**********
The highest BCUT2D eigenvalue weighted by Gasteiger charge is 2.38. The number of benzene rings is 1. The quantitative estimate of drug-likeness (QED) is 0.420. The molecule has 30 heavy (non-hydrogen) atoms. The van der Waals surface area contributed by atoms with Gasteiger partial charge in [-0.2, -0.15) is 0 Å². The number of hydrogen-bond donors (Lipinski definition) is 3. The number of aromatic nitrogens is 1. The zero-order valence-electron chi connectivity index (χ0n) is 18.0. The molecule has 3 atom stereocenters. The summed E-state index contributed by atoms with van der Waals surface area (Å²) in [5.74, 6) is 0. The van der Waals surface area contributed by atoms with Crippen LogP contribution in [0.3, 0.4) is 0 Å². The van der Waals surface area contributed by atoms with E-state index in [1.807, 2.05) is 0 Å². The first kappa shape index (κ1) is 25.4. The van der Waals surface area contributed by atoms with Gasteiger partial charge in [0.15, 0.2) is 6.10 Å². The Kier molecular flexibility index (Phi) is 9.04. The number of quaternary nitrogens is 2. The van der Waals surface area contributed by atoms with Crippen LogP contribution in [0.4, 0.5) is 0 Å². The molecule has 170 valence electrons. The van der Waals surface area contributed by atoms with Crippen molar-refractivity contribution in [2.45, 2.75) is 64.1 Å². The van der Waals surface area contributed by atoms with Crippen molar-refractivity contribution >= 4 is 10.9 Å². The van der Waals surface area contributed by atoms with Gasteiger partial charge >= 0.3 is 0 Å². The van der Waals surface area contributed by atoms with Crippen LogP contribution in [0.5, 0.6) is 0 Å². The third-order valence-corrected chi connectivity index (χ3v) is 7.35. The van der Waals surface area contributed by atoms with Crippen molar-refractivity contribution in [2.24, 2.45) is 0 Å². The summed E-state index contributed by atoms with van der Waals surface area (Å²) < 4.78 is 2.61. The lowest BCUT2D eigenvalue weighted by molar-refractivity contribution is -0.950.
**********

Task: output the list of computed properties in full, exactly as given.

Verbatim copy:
The highest BCUT2D eigenvalue weighted by Gasteiger charge is 2.38. The number of benzene rings is 1. The quantitative estimate of drug-likeness (QED) is 0.420. The molecule has 30 heavy (non-hydrogen) atoms. The van der Waals surface area contributed by atoms with Gasteiger partial charge in [-0.2, -0.15) is 0 Å². The number of hydrogen-bond donors (Lipinski definition) is 3. The number of aromatic nitrogens is 1. The zero-order valence-electron chi connectivity index (χ0n) is 18.0. The molecule has 3 atom stereocenters. The summed E-state index contributed by atoms with van der Waals surface area (Å²) in [5.74, 6) is 0. The van der Waals surface area contributed by atoms with Crippen LogP contribution in [0.3, 0.4) is 0 Å². The van der Waals surface area contributed by atoms with E-state index in [1.807, 2.05) is 0 Å². The first kappa shape index (κ1) is 25.4. The van der Waals surface area contributed by atoms with Gasteiger partial charge in [0.15, 0.2) is 6.10 Å². The Kier molecular flexibility index (Phi) is 9.04. The number of quaternary nitrogens is 2. The van der Waals surface area contributed by atoms with Crippen LogP contribution in [0.4, 0.5) is 0 Å². The molecule has 170 valence electrons. The van der Waals surface area contributed by atoms with Crippen molar-refractivity contribution in [2.45, 2.75) is 64.1 Å². The van der Waals surface area contributed by atoms with Crippen molar-refractivity contribution >= 4 is 10.9 Å². The van der Waals surface area contributed by atoms with Gasteiger partial charge >= 0.3 is 0 Å². The van der Waals surface area contributed by atoms with Crippen LogP contribution in [0.5, 0.6) is 0 Å². The third-order valence-corrected chi connectivity index (χ3v) is 7.35. The van der Waals surface area contributed by atoms with Crippen molar-refractivity contribution in [2.24, 2.45) is 0 Å². The summed E-state index contributed by atoms with van der Waals surface area (Å²) < 4.78 is 2.61. The lowest BCUT2D eigenvalue weighted by molar-refractivity contribution is -0.950.